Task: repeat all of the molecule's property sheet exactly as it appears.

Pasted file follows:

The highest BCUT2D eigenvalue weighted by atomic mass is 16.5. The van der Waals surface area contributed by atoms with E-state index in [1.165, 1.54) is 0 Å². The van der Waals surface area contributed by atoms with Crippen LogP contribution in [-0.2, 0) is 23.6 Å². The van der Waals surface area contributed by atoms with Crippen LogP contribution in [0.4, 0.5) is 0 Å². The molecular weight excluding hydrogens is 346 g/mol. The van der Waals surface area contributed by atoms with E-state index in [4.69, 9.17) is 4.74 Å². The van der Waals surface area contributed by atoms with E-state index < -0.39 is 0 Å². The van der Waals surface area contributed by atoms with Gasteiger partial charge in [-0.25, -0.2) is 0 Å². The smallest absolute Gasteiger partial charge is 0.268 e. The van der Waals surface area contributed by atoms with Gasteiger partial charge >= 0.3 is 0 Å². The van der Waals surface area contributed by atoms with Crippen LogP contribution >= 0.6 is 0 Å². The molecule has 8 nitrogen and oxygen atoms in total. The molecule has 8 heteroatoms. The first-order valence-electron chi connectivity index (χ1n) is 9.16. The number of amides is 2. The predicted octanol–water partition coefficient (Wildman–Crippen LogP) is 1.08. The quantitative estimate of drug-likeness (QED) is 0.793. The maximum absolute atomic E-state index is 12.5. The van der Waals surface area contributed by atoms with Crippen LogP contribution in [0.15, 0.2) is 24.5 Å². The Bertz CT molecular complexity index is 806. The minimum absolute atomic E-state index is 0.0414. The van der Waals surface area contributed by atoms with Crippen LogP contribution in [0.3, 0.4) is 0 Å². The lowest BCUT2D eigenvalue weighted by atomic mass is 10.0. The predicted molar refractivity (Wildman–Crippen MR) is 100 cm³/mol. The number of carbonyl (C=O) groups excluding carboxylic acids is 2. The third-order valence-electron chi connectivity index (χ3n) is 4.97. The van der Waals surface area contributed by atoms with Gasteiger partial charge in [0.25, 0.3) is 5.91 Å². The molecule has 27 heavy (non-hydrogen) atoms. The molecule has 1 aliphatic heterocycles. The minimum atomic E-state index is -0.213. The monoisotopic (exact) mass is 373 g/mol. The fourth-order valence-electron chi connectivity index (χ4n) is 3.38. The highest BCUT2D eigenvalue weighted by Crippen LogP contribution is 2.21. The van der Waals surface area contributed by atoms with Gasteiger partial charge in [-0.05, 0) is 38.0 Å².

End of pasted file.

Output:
The highest BCUT2D eigenvalue weighted by atomic mass is 16.5. The van der Waals surface area contributed by atoms with E-state index in [1.165, 1.54) is 0 Å². The van der Waals surface area contributed by atoms with Crippen LogP contribution in [-0.2, 0) is 23.6 Å². The van der Waals surface area contributed by atoms with Crippen LogP contribution in [0.4, 0.5) is 0 Å². The molecular weight excluding hydrogens is 346 g/mol. The van der Waals surface area contributed by atoms with E-state index in [4.69, 9.17) is 4.74 Å². The van der Waals surface area contributed by atoms with E-state index < -0.39 is 0 Å². The van der Waals surface area contributed by atoms with Gasteiger partial charge in [-0.25, -0.2) is 0 Å². The smallest absolute Gasteiger partial charge is 0.268 e. The van der Waals surface area contributed by atoms with Gasteiger partial charge >= 0.3 is 0 Å². The van der Waals surface area contributed by atoms with Crippen LogP contribution >= 0.6 is 0 Å². The molecule has 8 nitrogen and oxygen atoms in total. The molecule has 8 heteroatoms. The first-order valence-electron chi connectivity index (χ1n) is 9.16. The number of amides is 2. The predicted octanol–water partition coefficient (Wildman–Crippen LogP) is 1.08. The quantitative estimate of drug-likeness (QED) is 0.793. The maximum absolute atomic E-state index is 12.5. The van der Waals surface area contributed by atoms with Crippen LogP contribution in [0.15, 0.2) is 24.5 Å². The Bertz CT molecular complexity index is 806. The minimum absolute atomic E-state index is 0.0414. The van der Waals surface area contributed by atoms with Crippen LogP contribution in [0.3, 0.4) is 0 Å². The lowest BCUT2D eigenvalue weighted by atomic mass is 10.0. The predicted molar refractivity (Wildman–Crippen MR) is 100 cm³/mol. The number of carbonyl (C=O) groups excluding carboxylic acids is 2. The third-order valence-electron chi connectivity index (χ3n) is 4.97. The van der Waals surface area contributed by atoms with Gasteiger partial charge in [0.25, 0.3) is 5.91 Å². The molecule has 27 heavy (non-hydrogen) atoms. The molecule has 1 aliphatic heterocycles. The minimum atomic E-state index is -0.213. The monoisotopic (exact) mass is 373 g/mol. The fourth-order valence-electron chi connectivity index (χ4n) is 3.38. The highest BCUT2D eigenvalue weighted by Crippen LogP contribution is 2.21. The van der Waals surface area contributed by atoms with Gasteiger partial charge in [-0.05, 0) is 38.0 Å².